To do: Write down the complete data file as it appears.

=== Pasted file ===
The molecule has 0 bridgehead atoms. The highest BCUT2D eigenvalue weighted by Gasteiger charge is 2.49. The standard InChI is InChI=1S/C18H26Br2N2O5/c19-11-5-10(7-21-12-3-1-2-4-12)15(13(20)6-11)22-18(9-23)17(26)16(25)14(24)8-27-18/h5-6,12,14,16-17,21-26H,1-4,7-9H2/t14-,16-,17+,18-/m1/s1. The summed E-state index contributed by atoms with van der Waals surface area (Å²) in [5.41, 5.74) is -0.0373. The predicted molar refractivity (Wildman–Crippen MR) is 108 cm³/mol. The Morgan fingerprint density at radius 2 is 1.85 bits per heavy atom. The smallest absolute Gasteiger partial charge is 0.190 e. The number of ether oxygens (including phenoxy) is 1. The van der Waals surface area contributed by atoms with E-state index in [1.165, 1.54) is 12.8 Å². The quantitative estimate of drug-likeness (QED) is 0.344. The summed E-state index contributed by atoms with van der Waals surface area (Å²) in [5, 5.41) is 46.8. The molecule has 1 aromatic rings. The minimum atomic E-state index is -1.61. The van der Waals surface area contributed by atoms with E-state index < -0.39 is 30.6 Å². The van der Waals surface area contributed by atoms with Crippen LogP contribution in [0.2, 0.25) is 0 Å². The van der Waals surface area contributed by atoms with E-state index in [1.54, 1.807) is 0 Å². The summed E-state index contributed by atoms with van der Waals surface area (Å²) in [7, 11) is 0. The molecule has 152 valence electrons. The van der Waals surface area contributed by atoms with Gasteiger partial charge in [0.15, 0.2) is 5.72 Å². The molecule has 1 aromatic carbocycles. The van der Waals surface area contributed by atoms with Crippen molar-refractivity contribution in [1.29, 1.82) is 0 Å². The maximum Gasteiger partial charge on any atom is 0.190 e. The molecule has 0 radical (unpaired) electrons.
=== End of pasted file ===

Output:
The molecule has 0 bridgehead atoms. The highest BCUT2D eigenvalue weighted by Gasteiger charge is 2.49. The standard InChI is InChI=1S/C18H26Br2N2O5/c19-11-5-10(7-21-12-3-1-2-4-12)15(13(20)6-11)22-18(9-23)17(26)16(25)14(24)8-27-18/h5-6,12,14,16-17,21-26H,1-4,7-9H2/t14-,16-,17+,18-/m1/s1. The summed E-state index contributed by atoms with van der Waals surface area (Å²) in [5.41, 5.74) is -0.0373. The predicted molar refractivity (Wildman–Crippen MR) is 108 cm³/mol. The Morgan fingerprint density at radius 2 is 1.85 bits per heavy atom. The smallest absolute Gasteiger partial charge is 0.190 e. The number of ether oxygens (including phenoxy) is 1. The van der Waals surface area contributed by atoms with E-state index in [1.165, 1.54) is 12.8 Å². The quantitative estimate of drug-likeness (QED) is 0.344. The summed E-state index contributed by atoms with van der Waals surface area (Å²) in [5, 5.41) is 46.8. The molecule has 1 aromatic rings. The minimum atomic E-state index is -1.61. The van der Waals surface area contributed by atoms with E-state index < -0.39 is 30.6 Å². The van der Waals surface area contributed by atoms with Crippen LogP contribution in [0.2, 0.25) is 0 Å². The van der Waals surface area contributed by atoms with E-state index in [1.54, 1.807) is 0 Å². The summed E-state index contributed by atoms with van der Waals surface area (Å²) in [7, 11) is 0. The molecule has 152 valence electrons. The van der Waals surface area contributed by atoms with Gasteiger partial charge in [0.15, 0.2) is 5.72 Å². The molecule has 1 aromatic carbocycles. The van der Waals surface area contributed by atoms with Crippen molar-refractivity contribution in [1.29, 1.82) is 0 Å². The maximum Gasteiger partial charge on any atom is 0.190 e. The molecule has 0 radical (unpaired) electrons.